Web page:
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(Kim Raff | The Salt Lake Tribune) Justin Bieber performs to a sold-out crowd at EnergySolutions Arena in Salt Lake City on January 5, 2013.
Justin Bieber makes his Salt Lake City fans ‘beliebers’
Review » Teen pop star strives to prove that he is a musician built to last in front of a sold-out crowd.
First Published Jan 05 2013 10:07 pm • Last Updated May 05 2013 11:32 pm

Do you want to know something?

Justin Bieber in concert is not, as you might have guessed, terrible.

At a glance

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Find more coverage of Bieber’s concert in Salt Lake City and share your thoughts and photos by using the Twitter tag #BieberSLC.

Bieber visits sick child

Justin Bieber on Saturday visited a 7-year-old girl at Primary Children’s Hospital who was too sick to attend his show, KUTV reported. Millie Flamm is suffering from leukemia. Her family this week went to social media to ask Bieber to visit while he was in town.

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I didn’t contract Bieber Fever — but, rather, tinnitus — but it was clear from the get-go that the 18-year-old singer poured every ounce of his slim frame into delivering a Saturday night performance that his young fans (many of whom were at their first concert) will call their favorite concert ever.

At least until British boy band One Direction arrives at the Maverik Center in July.

In front of a sold-out EnergySolutions Arena, Bieber opened the 2013 leg of his "Believe" tour by throwing down the pretentious gauntlet: clad in an all-white suit and black shades, Bieber came down from the rafters above the stage with a pair of silver wings.

His arrival onto the long catwalk came 70 long minutes after pleasant opener Carly Rae Jepsen finished her 25-minute set, and the preteens and teenagers who packed the arena were in a frenzy for the rest of the 90-minute show.

The song selection over the first half of the gleefully over-the-top theatrical extravaganza wasn’t spectacular by any means, with Bieber’s R&B-lite leanings overshadowed by bells, whistles, fireworks, smoke and mirrors as well as vocals that were more Auto-tuned than I would have liked.

But halfway into the concert, Bieber fully demonstrated his musicality with the tandem of "Be Alright" and "Fall," both accompanied by only acoustic guitars, one of them played convincingly by Bieber. Even though he was once again suspended 50 feet above the stage in a revolving crane that lofted him over the catwalk, it the first time all evening that he showed off his impressive, soulful vocal range and emotional vulnerability and — guess what? — a real-life, human personality.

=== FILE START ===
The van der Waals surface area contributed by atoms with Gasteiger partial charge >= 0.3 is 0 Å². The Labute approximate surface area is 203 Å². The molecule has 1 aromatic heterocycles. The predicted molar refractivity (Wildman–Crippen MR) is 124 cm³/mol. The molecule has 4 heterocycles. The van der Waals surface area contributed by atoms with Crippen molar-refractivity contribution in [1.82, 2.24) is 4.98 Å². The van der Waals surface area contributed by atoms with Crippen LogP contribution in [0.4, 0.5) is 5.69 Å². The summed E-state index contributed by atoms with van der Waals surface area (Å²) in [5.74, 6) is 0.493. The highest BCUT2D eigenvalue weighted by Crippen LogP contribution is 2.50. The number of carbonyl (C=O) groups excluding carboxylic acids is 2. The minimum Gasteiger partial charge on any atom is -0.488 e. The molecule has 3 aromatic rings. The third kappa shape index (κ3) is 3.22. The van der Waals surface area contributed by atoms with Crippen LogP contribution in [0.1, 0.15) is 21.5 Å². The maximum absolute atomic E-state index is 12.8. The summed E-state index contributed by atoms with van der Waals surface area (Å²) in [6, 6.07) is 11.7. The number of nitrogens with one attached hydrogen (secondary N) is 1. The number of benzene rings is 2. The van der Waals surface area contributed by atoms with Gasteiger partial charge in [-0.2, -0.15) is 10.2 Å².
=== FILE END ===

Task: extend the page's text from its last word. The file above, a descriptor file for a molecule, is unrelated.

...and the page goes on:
After those slower songs, the rest of the set was pure pop sugar, and the show was the better for it, with break-neck, high energy renditions of his catchiest songs: "Never Say Never," "Beauty and a Beat" (which Bieber closed with him on the drums), "One less Lonely Girl," "As Long as You Love Me," and "Believe" (with Bieber on the piano). With 12 back-up dancers and three back-up singers, Bieber fed off on the blood-curdling shrieks that made much of the evening’s music indecipherable.

Bieber is a choreographed showman, which at times became irritating, especially when he would take a full five seconds to slowly remove his shades and nearly a minute to remove one of a number of jackets he wore. It whipped the girls into a frenzy every time.

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Compounding the noise was Bieber’s D.J., who repeatedly implored the audience to "make some noise," although the audience was already plenty noisy. And, in one of the more uncomfortable moments, Bieber was shown on video physically attacking a corps of relentless paparazzi, although I had fresh memories of a photographer who was killed on New Year’s Day when chasing someone he thought was Bieber.

But in the end, Bieber provided the crowd with a visual spectacle that could be favorably compared to past EnergySolutions concerts from Britney Spears and Lady Gaga. It was a feast for the eyes that provided a little indigestion, but believe me or not, Bieber sweated his way to an entertaining, while not musically compelling, night.

In less than a month, Bieber will release his first acoustic album. At that point, we will get the chance to see if he shows signs of being the real deal, hopefully unadorned with girls’ squeals, digitally processed instruments and vocals, and pyrotechnics that blind and distract.

Maybe then he will make us believers.

dburger@sltrib.com Facebook.com/sltribmusic Twitter: @davidburger

Copyright 2014 The Salt Lake Tribune. All rights reserved. This material may not be published, broadcast, rewritten or redistributed.

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